Evaluating Pittsburgh Steelers draft classes from 2013 to 2018

NEW YORK, NY - MAY 08: Ryan Shazier of the Ohio State Buckeyes poses with a jersey after he was picked #15 overall by the Pittsburgh Steelers during the first round of the 2014 NFL Draft at Radio City Music Hall on May 8, 2014 in New York City. (Photo by Elsa/Getty Images)
NEW YORK, NY - MAY 08: Ryan Shazier of the Ohio State Buckeyes poses with a jersey after he was picked #15 overall by the Pittsburgh Steelers during the first round of the 2014 NFL Draft at Radio City Music Hall on May 8, 2014 in New York City. (Photo by Elsa/Getty Images) /

The Steelers have been hit or miss in the NFL Draft from 2013 to 2018. Here’s a detailed breakdown of each pick they made over a six-year span.

The Pittsburgh Steelers are one of the league’s most established franchises. When it comes to the NFL Draft, they have a solid reputation for landing talented football players. Kevin Colbert is widely regarded as one of the NFL’s premier general managers for his work in Pittsburgh over the year. But not everything has gone to plan.

Since 2013, the Steelers have had plenty of rough patches along the way when it comes to the draft – beginning with busting on edge defender, Jarvis Jones. I recently took the time to come up with a color-coding chart and grading scale for each draft pick the Steelers have made from 203-2018. Here’s what I came up with:

While there are a few players who could fall into multiple categories here, the chart is pretty straightforward. Let’s take a look at each Steelers draft class individually.


Though Le’Veon Bell was an All-Pro running back from Pittsburgh’s 2013 draft class, this one will always leave a bitter taste in the mouths of Steelers fans because of Jarvis Jones. The former first-round pick was completely irrelevant on defense, and will go down as one of the worst draft picks in recent Pittsburgh history.

Markus Wheaton was a serviceable (albeit, replaceable) starter for the Steelers, and Landry Jones was a capable backup. Though they didn’t have much success in the back-half of the draft, Vince Williams has been a huge success as a former 6th-round draft choice.


The 2014 draft had a chance to be really special. Ryan Shazier was a budding star and Stephon Tuitt showed a ton of promise as a long-time NFL starter. On top of that, Martavis Bryant was once one of the best deep threats in the league. However, Bryant’s career was derailed thanks to multiple suspensions, and Shazier’s Pro Bowl career was cut short with a life-altering spinal injury.

There were no special players in the last five picks of the 2014 draft, and Dan McCullers is the only player that has stuck around. Overall, it was a front-loaded draft that had the potential to be among the best in the league, but injuries and suspensions took over.


This class could have been much worse had Bud Dupree not taken a step forward in 2019. Second-round pick Senquez Golson never suited up a game for the Steelers, while Sammie Coates and Doran Grant were bad picks.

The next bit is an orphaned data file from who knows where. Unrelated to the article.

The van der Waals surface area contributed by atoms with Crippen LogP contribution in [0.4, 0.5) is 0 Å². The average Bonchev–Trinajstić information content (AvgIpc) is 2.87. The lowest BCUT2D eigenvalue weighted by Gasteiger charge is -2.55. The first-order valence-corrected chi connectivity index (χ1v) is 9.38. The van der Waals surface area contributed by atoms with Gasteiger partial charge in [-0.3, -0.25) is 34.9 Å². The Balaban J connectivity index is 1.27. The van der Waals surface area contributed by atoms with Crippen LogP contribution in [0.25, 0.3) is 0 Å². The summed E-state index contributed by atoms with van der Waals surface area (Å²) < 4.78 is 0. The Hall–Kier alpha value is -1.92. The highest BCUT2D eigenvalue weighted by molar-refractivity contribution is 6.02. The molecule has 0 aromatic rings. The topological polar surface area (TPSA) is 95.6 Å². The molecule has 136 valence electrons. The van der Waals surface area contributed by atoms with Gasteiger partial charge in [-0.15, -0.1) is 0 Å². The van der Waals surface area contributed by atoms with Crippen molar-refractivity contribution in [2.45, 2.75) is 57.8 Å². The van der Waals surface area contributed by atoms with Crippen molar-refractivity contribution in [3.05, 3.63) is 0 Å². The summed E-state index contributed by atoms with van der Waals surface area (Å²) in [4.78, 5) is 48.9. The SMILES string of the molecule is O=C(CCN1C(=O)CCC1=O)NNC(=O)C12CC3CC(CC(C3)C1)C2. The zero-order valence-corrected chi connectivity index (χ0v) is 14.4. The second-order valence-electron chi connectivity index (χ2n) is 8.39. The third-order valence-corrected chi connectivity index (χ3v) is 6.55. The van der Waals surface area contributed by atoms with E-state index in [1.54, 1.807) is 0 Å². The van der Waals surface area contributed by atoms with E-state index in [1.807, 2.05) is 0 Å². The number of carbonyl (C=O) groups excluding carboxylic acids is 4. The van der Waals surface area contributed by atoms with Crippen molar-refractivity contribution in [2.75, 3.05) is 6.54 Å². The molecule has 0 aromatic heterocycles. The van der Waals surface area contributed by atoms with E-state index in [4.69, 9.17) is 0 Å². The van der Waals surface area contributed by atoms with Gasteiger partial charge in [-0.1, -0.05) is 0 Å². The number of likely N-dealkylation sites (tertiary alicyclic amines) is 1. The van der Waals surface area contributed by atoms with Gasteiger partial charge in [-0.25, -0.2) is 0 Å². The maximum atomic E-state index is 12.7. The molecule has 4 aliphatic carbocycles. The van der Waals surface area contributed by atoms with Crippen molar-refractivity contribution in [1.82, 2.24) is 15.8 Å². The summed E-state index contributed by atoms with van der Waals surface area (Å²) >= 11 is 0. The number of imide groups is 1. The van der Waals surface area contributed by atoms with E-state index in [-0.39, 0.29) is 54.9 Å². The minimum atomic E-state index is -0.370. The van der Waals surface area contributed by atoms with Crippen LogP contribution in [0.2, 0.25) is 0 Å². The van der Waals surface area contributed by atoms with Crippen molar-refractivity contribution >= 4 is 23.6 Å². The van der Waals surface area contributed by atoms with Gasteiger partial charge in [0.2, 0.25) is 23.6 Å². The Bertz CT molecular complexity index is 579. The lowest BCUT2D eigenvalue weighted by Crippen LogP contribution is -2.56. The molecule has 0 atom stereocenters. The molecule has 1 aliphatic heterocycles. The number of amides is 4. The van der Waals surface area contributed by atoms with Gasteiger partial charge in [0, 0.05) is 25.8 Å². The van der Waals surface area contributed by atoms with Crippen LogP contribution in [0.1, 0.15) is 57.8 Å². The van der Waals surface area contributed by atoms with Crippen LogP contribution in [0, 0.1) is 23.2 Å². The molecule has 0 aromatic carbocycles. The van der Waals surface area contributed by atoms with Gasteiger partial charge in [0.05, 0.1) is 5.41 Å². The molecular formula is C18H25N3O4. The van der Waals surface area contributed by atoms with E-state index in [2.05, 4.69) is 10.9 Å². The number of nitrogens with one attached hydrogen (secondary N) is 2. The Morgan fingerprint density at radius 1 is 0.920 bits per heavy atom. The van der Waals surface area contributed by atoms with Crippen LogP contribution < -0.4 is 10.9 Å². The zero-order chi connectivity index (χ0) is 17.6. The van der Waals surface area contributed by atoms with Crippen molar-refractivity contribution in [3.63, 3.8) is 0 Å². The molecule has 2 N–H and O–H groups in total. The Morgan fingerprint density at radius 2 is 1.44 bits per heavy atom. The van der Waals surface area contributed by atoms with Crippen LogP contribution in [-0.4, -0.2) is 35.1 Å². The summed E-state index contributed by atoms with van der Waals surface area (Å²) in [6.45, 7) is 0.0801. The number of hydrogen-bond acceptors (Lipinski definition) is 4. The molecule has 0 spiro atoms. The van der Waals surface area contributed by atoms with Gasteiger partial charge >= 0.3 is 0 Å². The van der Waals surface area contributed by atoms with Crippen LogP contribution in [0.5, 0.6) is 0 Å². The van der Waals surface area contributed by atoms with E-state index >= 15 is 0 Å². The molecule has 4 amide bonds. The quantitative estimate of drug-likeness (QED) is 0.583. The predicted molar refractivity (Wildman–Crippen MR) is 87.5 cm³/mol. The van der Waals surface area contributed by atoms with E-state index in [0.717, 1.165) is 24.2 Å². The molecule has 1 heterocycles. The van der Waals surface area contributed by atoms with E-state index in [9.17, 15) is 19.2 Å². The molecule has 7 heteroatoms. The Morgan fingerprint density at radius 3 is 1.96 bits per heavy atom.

The back-half of the draft was better, per value. The Steelers got a serviceable starter at great value in Jesse James, and a decent rotational backup edge defender in Anthony Chickillo. Even  L.T. Walton was able to prove depth as a rotational defensive tackle over the course of four years.


Apart from taking Javon Hargrave in the third round, this draft would have been among the worst Steelers classes in my lifetime. Artie Burns was one of the biggest busts in recent memory, while Sean Davis never proved to be more than a below-average starter for Pittsburgh.

The second half of the draft wasn’t much better, as the Steelers missed on Jerald Hawkins, Travis Feeney, and Demarcus Ayers. Former 7th-round compensatory pick and special teams standout Tyler Matakevich is now the second-highest-paid player from this draft class. That tells you just how poor it was.


As bad as the 2016 draft class was for Pittsburgh, 2017 was just the opposite. The Steelers struck gold with T.J. Watt in the first round. Watt was an All-Pro in 2019 and a runner up for Defensive Player of the Year. JuJu Smith-Schuster had a down year last season, but he and James Conner were still Pro Bowlers in 2018.

On day three, the Steelers landed a capable backup quarterback in Josh Dobbs – who was later traded to the Jaguars. Their last three picks were non-factors, however, in Brian Allen, Colin Holba, and Keion Adams.


The 2018 draft is still relatively new, so the jury is still out on some of these players. Terrell Edmunds has been underwhelming as a former first-round pick and has graded out as a below-average state in his first two seasons, according to Pro Football Focus. James Washington took a step forward in his second season and has a chance to be the best pick in this draft class.

Mason Rudolph did not perform well as a starter in 2019, but he has potential as an NFL backup who could stick around for a while. Meanwhile, Chukwuma Okorafor and Jaylen Samuels are developing backups who have a chance to do more with this team. Marcus Allen and Joshua Frazier were bad picks on day three.

Next. Blockbuster trades Steelers could pursue before draft day. dark

Things can still change with some of the more recent drafts, but as of now, this is how I evaluated each player the Steelers drafted from 2013-2018. When it comes down to it, the Steelers have been hit or miss in recent years.